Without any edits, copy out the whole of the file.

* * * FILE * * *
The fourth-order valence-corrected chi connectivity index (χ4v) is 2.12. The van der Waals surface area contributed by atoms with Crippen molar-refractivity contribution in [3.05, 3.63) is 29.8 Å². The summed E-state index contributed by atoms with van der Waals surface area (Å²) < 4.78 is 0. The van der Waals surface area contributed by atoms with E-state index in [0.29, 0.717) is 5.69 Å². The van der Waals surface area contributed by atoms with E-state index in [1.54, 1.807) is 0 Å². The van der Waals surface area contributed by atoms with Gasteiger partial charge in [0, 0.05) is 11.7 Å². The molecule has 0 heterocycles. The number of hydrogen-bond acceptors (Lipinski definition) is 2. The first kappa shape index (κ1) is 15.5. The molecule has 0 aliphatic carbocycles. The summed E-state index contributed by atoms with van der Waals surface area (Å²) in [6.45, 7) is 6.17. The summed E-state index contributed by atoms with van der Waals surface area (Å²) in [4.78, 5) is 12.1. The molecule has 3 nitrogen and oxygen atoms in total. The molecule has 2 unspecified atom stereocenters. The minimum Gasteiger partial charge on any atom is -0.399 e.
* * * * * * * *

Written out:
The fourth-order valence-corrected chi connectivity index (χ4v) is 2.12. The van der Waals surface area contributed by atoms with Crippen molar-refractivity contribution in [3.05, 3.63) is 29.8 Å². The summed E-state index contributed by atoms with van der Waals surface area (Å²) < 4.78 is 0. The van der Waals surface area contributed by atoms with E-state index in [0.29, 0.717) is 5.69 Å². The van der Waals surface area contributed by atoms with E-state index in [1.54, 1.807) is 0 Å². The van der Waals surface area contributed by atoms with Gasteiger partial charge in [0, 0.05) is 11.7 Å². The molecule has 0 heterocycles. The number of hydrogen-bond acceptors (Lipinski definition) is 2. The first kappa shape index (κ1) is 15.5. The molecule has 0 aliphatic carbocycles. The summed E-state index contributed by atoms with van der Waals surface area (Å²) in [6.45, 7) is 6.17. The summed E-state index contributed by atoms with van der Waals surface area (Å²) in [4.78, 5) is 12.1. The molecule has 3 nitrogen and oxygen atoms in total. The molecule has 2 unspecified atom stereocenters. The minimum Gasteiger partial charge on any atom is -0.399 e.